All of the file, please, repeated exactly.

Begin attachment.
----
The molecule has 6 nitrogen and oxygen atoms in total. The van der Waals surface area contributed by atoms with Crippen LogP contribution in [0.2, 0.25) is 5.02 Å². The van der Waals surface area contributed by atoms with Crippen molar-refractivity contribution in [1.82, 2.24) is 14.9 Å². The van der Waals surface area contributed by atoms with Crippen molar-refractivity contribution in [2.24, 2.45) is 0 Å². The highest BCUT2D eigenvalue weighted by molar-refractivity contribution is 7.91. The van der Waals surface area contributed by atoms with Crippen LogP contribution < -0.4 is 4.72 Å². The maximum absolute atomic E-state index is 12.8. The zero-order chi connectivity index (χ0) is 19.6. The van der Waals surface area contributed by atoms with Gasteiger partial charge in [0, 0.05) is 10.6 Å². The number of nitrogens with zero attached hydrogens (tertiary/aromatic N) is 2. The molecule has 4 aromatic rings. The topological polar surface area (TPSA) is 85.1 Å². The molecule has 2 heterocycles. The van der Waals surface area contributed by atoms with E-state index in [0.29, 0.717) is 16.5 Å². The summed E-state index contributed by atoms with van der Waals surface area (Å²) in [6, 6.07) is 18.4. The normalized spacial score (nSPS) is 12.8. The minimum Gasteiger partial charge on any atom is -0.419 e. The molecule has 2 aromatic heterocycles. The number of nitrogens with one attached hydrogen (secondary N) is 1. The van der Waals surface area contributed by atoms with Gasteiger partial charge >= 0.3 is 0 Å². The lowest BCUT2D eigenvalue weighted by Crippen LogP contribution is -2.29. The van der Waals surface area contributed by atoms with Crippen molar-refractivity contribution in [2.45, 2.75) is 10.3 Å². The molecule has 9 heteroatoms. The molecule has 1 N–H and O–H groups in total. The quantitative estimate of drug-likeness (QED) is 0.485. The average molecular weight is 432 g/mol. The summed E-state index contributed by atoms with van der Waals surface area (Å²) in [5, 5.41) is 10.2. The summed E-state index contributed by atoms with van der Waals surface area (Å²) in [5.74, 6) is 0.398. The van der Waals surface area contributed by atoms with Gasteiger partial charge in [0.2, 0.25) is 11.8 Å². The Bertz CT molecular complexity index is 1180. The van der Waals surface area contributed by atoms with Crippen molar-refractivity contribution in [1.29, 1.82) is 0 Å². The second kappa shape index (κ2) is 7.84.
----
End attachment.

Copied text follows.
The molecule has 6 nitrogen and oxygen atoms in total. The van der Waals surface area contributed by atoms with Crippen LogP contribution in [0.2, 0.25) is 5.02 Å². The van der Waals surface area contributed by atoms with Crippen molar-refractivity contribution in [1.82, 2.24) is 14.9 Å². The van der Waals surface area contributed by atoms with Crippen molar-refractivity contribution in [2.24, 2.45) is 0 Å². The highest BCUT2D eigenvalue weighted by molar-refractivity contribution is 7.91. The van der Waals surface area contributed by atoms with Crippen LogP contribution < -0.4 is 4.72 Å². The maximum absolute atomic E-state index is 12.8. The zero-order chi connectivity index (χ0) is 19.6. The van der Waals surface area contributed by atoms with Gasteiger partial charge in [0, 0.05) is 10.6 Å². The number of nitrogens with zero attached hydrogens (tertiary/aromatic N) is 2. The molecule has 4 aromatic rings. The topological polar surface area (TPSA) is 85.1 Å². The molecule has 2 heterocycles. The van der Waals surface area contributed by atoms with E-state index in [0.29, 0.717) is 16.5 Å². The summed E-state index contributed by atoms with van der Waals surface area (Å²) in [6, 6.07) is 18.4. The normalized spacial score (nSPS) is 12.8. The minimum Gasteiger partial charge on any atom is -0.419 e. The molecule has 2 aromatic heterocycles. The number of nitrogens with one attached hydrogen (secondary N) is 1. The van der Waals surface area contributed by atoms with Gasteiger partial charge >= 0.3 is 0 Å². The lowest BCUT2D eigenvalue weighted by Crippen LogP contribution is -2.29. The van der Waals surface area contributed by atoms with Crippen molar-refractivity contribution in [2.45, 2.75) is 10.3 Å². The molecule has 9 heteroatoms. The molecule has 1 N–H and O–H groups in total. The quantitative estimate of drug-likeness (QED) is 0.485. The average molecular weight is 432 g/mol. The summed E-state index contributed by atoms with van der Waals surface area (Å²) in [5, 5.41) is 10.2. The summed E-state index contributed by atoms with van der Waals surface area (Å²) in [5.74, 6) is 0.398. The van der Waals surface area contributed by atoms with Gasteiger partial charge in [0.2, 0.25) is 11.8 Å². The Bertz CT molecular complexity index is 1180. The van der Waals surface area contributed by atoms with Crippen molar-refractivity contribution in [1.29, 1.82) is 0 Å². The second kappa shape index (κ2) is 7.84.